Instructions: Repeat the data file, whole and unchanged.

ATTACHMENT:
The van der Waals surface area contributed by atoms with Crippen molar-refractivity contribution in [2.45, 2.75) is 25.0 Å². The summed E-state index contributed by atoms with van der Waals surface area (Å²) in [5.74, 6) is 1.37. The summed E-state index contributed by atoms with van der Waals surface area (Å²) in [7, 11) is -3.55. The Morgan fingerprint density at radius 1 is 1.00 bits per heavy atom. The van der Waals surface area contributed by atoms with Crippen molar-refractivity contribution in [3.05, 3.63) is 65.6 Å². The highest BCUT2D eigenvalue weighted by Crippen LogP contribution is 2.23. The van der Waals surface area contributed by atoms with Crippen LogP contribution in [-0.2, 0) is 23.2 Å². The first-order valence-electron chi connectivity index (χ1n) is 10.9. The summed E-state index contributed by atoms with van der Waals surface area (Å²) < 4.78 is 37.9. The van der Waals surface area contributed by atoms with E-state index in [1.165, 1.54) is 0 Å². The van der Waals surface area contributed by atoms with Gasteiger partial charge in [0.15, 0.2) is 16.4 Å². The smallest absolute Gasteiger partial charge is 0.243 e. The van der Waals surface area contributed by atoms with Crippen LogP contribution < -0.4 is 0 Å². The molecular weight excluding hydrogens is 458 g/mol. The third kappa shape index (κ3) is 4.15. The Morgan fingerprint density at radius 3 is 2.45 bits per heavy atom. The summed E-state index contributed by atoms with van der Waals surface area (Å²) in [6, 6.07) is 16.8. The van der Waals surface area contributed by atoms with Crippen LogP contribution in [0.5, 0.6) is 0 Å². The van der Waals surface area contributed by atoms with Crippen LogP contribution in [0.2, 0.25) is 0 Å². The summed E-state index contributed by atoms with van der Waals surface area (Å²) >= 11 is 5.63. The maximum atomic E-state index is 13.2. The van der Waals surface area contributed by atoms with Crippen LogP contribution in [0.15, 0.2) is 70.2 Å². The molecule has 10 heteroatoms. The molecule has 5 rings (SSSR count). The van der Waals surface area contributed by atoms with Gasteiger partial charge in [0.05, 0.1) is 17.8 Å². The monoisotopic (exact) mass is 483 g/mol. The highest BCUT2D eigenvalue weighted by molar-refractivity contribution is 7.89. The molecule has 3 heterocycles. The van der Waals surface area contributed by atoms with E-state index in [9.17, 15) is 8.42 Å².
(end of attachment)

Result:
The van der Waals surface area contributed by atoms with Crippen molar-refractivity contribution in [2.45, 2.75) is 25.0 Å². The summed E-state index contributed by atoms with van der Waals surface area (Å²) in [5.74, 6) is 1.37. The summed E-state index contributed by atoms with van der Waals surface area (Å²) in [7, 11) is -3.55. The Morgan fingerprint density at radius 1 is 1.00 bits per heavy atom. The van der Waals surface area contributed by atoms with Crippen molar-refractivity contribution in [3.05, 3.63) is 65.6 Å². The highest BCUT2D eigenvalue weighted by Crippen LogP contribution is 2.23. The van der Waals surface area contributed by atoms with Crippen LogP contribution in [-0.2, 0) is 23.2 Å². The first-order valence-electron chi connectivity index (χ1n) is 10.9. The summed E-state index contributed by atoms with van der Waals surface area (Å²) < 4.78 is 37.9. The van der Waals surface area contributed by atoms with E-state index in [1.165, 1.54) is 0 Å². The van der Waals surface area contributed by atoms with Gasteiger partial charge in [0.15, 0.2) is 16.4 Å². The smallest absolute Gasteiger partial charge is 0.243 e. The van der Waals surface area contributed by atoms with Crippen LogP contribution < -0.4 is 0 Å². The molecular weight excluding hydrogens is 458 g/mol. The third kappa shape index (κ3) is 4.15. The Morgan fingerprint density at radius 3 is 2.45 bits per heavy atom. The summed E-state index contributed by atoms with van der Waals surface area (Å²) in [6, 6.07) is 16.8. The van der Waals surface area contributed by atoms with Crippen LogP contribution in [0.5, 0.6) is 0 Å². The van der Waals surface area contributed by atoms with Crippen LogP contribution in [0.2, 0.25) is 0 Å². The summed E-state index contributed by atoms with van der Waals surface area (Å²) >= 11 is 5.63. The maximum atomic E-state index is 13.2. The van der Waals surface area contributed by atoms with Crippen LogP contribution in [0.15, 0.2) is 70.2 Å². The molecule has 10 heteroatoms. The molecule has 5 rings (SSSR count). The van der Waals surface area contributed by atoms with Gasteiger partial charge in [0.05, 0.1) is 17.8 Å². The monoisotopic (exact) mass is 483 g/mol. The highest BCUT2D eigenvalue weighted by molar-refractivity contribution is 7.89. The molecule has 3 heterocycles. The van der Waals surface area contributed by atoms with E-state index in [9.17, 15) is 8.42 Å².